In March, Dawn Primarolo, the Health Minister, asked an expert group to recommend ways of encouraging more trusts to implement the NICE guidance in full. Its first advice, seen by The Times, will be published today. It found that the main barrier to wider provision was the low priority that many trusts give to IVF. This needed to be reassessed in the light of evidence about links between infertility and depression, stress, relationship breakdown and quality of life. "The provision of infertility treatment has not been seen as a traditional NHS service and, therefore, is often viewed as a relatively low priority compared to more visible conditions whose impact is well established," the report will say.

"The group's final report will seek to consider the often unseen consequences of infertility, including the impact on mental health and general wellbeing, which may draw on other NHS services for treatment, as well as the positive benefits of IVF." The group has also identified a "lack of knowledge and understanding of infertility and its treatment" among commissioning managers, and a poor grasp of what the NICE guidelines actually mean.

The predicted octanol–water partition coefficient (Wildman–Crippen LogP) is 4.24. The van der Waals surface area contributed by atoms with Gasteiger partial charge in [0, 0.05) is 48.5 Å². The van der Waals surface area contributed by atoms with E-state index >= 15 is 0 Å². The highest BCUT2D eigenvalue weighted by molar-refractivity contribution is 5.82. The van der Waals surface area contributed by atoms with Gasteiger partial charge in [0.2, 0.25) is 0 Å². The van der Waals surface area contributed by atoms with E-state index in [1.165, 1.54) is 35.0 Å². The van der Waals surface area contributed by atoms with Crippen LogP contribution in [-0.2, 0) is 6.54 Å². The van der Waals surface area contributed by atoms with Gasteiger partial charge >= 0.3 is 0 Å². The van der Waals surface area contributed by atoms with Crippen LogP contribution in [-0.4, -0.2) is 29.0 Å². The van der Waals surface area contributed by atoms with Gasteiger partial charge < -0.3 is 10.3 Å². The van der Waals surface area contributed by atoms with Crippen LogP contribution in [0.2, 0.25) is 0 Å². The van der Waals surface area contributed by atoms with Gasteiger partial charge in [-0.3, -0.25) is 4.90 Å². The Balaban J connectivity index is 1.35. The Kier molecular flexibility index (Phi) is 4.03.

In the light of the group's advice, Ms Primarolo will write today to all PCTs to clarify that NHS IVF cycles should include the replacement of frozen embryos as well as fresh ones. If trusts acted on this, it would significantly improve some infertile couples' chances of a baby. Ms Primarolo's letter will also confirm that NICE will not review its guidance until 2010-11. Many trusts had been holding off from offering three cycles, as NICE had been due to reassess its policy as early as this year.

The expert group, made up of five NHS commissioning experts and a patient representative, will also recommend that the NHS set a fixed price that PCTs would pay for IVF. Such national tariffs already exist for dozens of medical procedures, such as heart bypasses, and help managers to plan their spending. A spokesman for the Department of Health said that it was receptive to this idea. "It is appropriate for IVF to be considered carefully for inclusion on the national tariff," he said.

Mark Hamilton, chairman of the British Fertility Society, which represents medical professionals in the field, said that it was right for PCTs to consider the wider health impact of infertility. "This is a positive development," he said. "Clinicians and practitioners involved in infertility services are all aware that we are not just dealing with a physical pathology. "Infertility is a disease, but it also has fallout beyond that for a significant proportion of couples, causing mental health problems, depression, stress-related illnesses and so on."